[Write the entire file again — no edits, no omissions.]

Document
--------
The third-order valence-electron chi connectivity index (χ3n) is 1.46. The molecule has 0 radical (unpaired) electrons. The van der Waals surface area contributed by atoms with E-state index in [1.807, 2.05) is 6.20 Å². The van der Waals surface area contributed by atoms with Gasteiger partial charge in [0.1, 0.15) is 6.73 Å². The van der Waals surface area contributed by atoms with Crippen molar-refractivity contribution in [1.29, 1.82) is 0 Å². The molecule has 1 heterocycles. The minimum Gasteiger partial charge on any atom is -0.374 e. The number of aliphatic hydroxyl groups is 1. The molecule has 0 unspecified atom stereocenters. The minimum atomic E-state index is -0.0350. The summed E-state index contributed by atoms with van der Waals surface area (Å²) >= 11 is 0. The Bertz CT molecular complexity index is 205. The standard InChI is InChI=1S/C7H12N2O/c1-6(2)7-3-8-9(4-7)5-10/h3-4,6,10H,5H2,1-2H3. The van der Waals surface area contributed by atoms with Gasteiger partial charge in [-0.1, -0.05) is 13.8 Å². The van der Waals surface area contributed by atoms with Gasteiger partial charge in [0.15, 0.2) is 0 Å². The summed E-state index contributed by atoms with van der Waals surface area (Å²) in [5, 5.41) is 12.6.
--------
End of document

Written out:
The third-order valence-electron chi connectivity index (χ3n) is 1.46. The molecule has 0 radical (unpaired) electrons. The van der Waals surface area contributed by atoms with E-state index in [1.807, 2.05) is 6.20 Å². The van der Waals surface area contributed by atoms with Gasteiger partial charge in [0.1, 0.15) is 6.73 Å². The van der Waals surface area contributed by atoms with Crippen molar-refractivity contribution in [1.29, 1.82) is 0 Å². The molecule has 1 heterocycles. The minimum Gasteiger partial charge on any atom is -0.374 e. The number of aliphatic hydroxyl groups is 1. The molecule has 0 unspecified atom stereocenters. The minimum atomic E-state index is -0.0350. The summed E-state index contributed by atoms with van der Waals surface area (Å²) >= 11 is 0. The Bertz CT molecular complexity index is 205. The standard InChI is InChI=1S/C7H12N2O/c1-6(2)7-3-8-9(4-7)5-10/h3-4,6,10H,5H2,1-2H3. The van der Waals surface area contributed by atoms with Gasteiger partial charge in [-0.1, -0.05) is 13.8 Å². The van der Waals surface area contributed by atoms with Gasteiger partial charge in [0.15, 0.2) is 0 Å². The summed E-state index contributed by atoms with van der Waals surface area (Å²) in [5, 5.41) is 12.6.